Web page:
The objective of this paper was to study the histomorphology of duodenitis associated with systemic autoimmune diseases with clinicopathologic correlation.

2. Patients and Methods

This study was done in the departments of medical gastroenterology and pathology. Out of 101 patients who presented with symptoms of malabsorption, 15 patients had autoimmune diseases associated with duodenitis. We studied the histomorphology of these patients duodenal mucosal biopsies. Histopathological examination of these patients duodenal biopsies was done by standard processing & staining procedures. Clinicopathological details were collected and informed consent was taken from the patients.

Histomorphological parameters studied were villous architecture, crypt architecture, intraepithelial lymphocyte (IEL) count per 100 enterocytes (average of 300 enterocytes were taken), villous tip IEL count per 20 enterocytes were counted (average of five villi taken), inflammatory cells in lamina propria―lymphocytes, neutrophils, eosinophils, epithelioid cells and its severity was graded as mild, moderate and severe. Interpretation of IEL count and villous tip IEL count was done according to Datta Gupta et al. [5] . Eosinophils were counted per five high power field and less than 22 was taken as normal and more than 22 as increased [6] .

Statistical analysis was done using IBM-SPSS software version 21. All statistical tests were carried out at 5% level of significance and P value < 0.05 was considered as statistically significant.

3. Results

We had 15 cases of duodenitis associated with autoimmune diseases, constituting 15.9 % of the total. We had 6 patients of systemic lupus erythematosus (SLE), 5 of rheumatoid arthritis, one each of ankylosing spondylitis, systemic sclerosis, dermatomyositis and seronegative reactive arthritis. All these cases were serologically proven.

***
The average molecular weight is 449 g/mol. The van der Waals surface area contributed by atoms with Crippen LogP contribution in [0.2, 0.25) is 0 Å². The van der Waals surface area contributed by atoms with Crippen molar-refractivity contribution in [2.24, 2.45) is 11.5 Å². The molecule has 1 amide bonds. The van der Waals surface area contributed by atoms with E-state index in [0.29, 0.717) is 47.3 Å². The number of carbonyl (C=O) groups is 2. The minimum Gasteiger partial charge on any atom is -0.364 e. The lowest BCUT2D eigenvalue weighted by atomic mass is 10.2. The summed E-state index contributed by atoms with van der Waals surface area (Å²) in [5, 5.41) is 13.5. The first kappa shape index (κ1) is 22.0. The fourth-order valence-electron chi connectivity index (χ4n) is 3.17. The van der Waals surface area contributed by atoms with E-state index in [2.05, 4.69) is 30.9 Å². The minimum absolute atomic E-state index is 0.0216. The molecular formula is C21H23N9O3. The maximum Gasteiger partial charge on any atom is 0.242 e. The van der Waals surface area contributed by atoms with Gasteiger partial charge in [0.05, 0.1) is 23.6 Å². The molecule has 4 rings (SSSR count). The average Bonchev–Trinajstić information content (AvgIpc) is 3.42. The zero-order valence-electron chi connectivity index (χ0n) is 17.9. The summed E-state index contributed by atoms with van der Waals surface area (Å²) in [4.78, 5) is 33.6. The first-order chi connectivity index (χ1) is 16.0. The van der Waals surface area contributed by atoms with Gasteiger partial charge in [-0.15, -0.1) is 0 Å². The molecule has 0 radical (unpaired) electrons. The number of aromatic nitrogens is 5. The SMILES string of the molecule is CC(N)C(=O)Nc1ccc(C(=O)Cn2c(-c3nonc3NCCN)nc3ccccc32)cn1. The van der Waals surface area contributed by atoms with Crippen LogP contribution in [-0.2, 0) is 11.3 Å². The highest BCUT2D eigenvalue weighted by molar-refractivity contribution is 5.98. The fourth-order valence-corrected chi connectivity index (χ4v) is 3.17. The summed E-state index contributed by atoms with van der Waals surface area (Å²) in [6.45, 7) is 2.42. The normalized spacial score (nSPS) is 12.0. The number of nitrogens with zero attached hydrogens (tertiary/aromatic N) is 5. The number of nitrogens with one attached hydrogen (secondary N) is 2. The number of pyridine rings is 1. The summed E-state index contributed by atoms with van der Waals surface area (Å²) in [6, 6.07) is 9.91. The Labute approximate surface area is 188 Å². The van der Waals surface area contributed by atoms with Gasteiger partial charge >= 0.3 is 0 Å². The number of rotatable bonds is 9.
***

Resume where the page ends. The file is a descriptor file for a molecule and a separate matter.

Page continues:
The age of the patients ranged from 19 to 57 years with mean age of 37 ± 10.56 years. There was a female preponderance and diarrhoea was the most common symptom. The mean value of haemoglobin in autoimmune duodenitis was 11.59 ± 1.54. Only one case had scalloped mucosal folds. Only 3 (20%) patients had mild villous blunting. Six patients (46.7%) had increased IEL counts. The range of IELs was 8 - 30 with mean ± SD of 14 ± 7.6. Range of villous tip IELs was 0 - 8 with mean ± SD of 3.45 ± 2.56. Six patients (46.7%) had increased IEL counts but only 3 patients (20%) had increased villous tip IELs. All patients had moderate increase in lymphoplasmacytic infiltrate in lamina propria. Eosinophils in lamina propria was increased in 46.7% cases. Range of eosinophils was 2 - 130 and mean ± SD was 30.5 ± 28.6. Figure 1 shows (a) Villi showing increased IELs (H&E, 400×) (b) Increased mixed inflammatory infiltrate comprised of lymphocytes, plasma cells, eosinophils in lamina propria (H& E, 400×) (c) Increased eosinophils in lamina propria (H&E, 400×).

Duodenitis associated with autoimmune diseases was compared with non-autoimmune conditions and non-specific duodenitis for demographic parameters, clinical, endoscopic and histologic parameters. There was no statistically significant difference in any of the parameters. But we observed that 93.3% of autoimmune duodenitis had moderate increase in lymphocytes and plasma cells in lamina propria as compared with other conditions.

4. Discussion